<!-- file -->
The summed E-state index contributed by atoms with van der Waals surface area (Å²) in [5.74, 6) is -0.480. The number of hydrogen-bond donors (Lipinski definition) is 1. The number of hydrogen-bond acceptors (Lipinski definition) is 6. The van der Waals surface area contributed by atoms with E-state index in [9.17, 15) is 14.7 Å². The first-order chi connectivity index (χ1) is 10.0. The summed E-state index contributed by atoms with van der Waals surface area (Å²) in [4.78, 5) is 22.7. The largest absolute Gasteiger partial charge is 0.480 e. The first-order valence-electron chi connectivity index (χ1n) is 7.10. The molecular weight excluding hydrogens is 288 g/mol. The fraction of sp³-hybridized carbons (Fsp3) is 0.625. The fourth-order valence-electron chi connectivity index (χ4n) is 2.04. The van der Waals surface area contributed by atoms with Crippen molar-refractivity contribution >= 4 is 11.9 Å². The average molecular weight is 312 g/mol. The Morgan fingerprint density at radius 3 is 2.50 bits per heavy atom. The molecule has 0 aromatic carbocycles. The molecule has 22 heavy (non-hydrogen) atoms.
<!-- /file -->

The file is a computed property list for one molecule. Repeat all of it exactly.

The summed E-state index contributed by atoms with van der Waals surface area (Å²) in [5.74, 6) is -0.480. The number of hydrogen-bond donors (Lipinski definition) is 1. The number of hydrogen-bond acceptors (Lipinski definition) is 6. The van der Waals surface area contributed by atoms with E-state index in [9.17, 15) is 14.7 Å². The first-order chi connectivity index (χ1) is 10.0. The summed E-state index contributed by atoms with van der Waals surface area (Å²) in [4.78, 5) is 22.7. The largest absolute Gasteiger partial charge is 0.480 e. The first-order valence-electron chi connectivity index (χ1n) is 7.10. The molecular weight excluding hydrogens is 288 g/mol. The fraction of sp³-hybridized carbons (Fsp3) is 0.625. The fourth-order valence-electron chi connectivity index (χ4n) is 2.04. The van der Waals surface area contributed by atoms with Crippen molar-refractivity contribution >= 4 is 11.9 Å². The average molecular weight is 312 g/mol. The Morgan fingerprint density at radius 3 is 2.50 bits per heavy atom. The molecule has 0 aromatic carbocycles. The molecule has 22 heavy (non-hydrogen) atoms.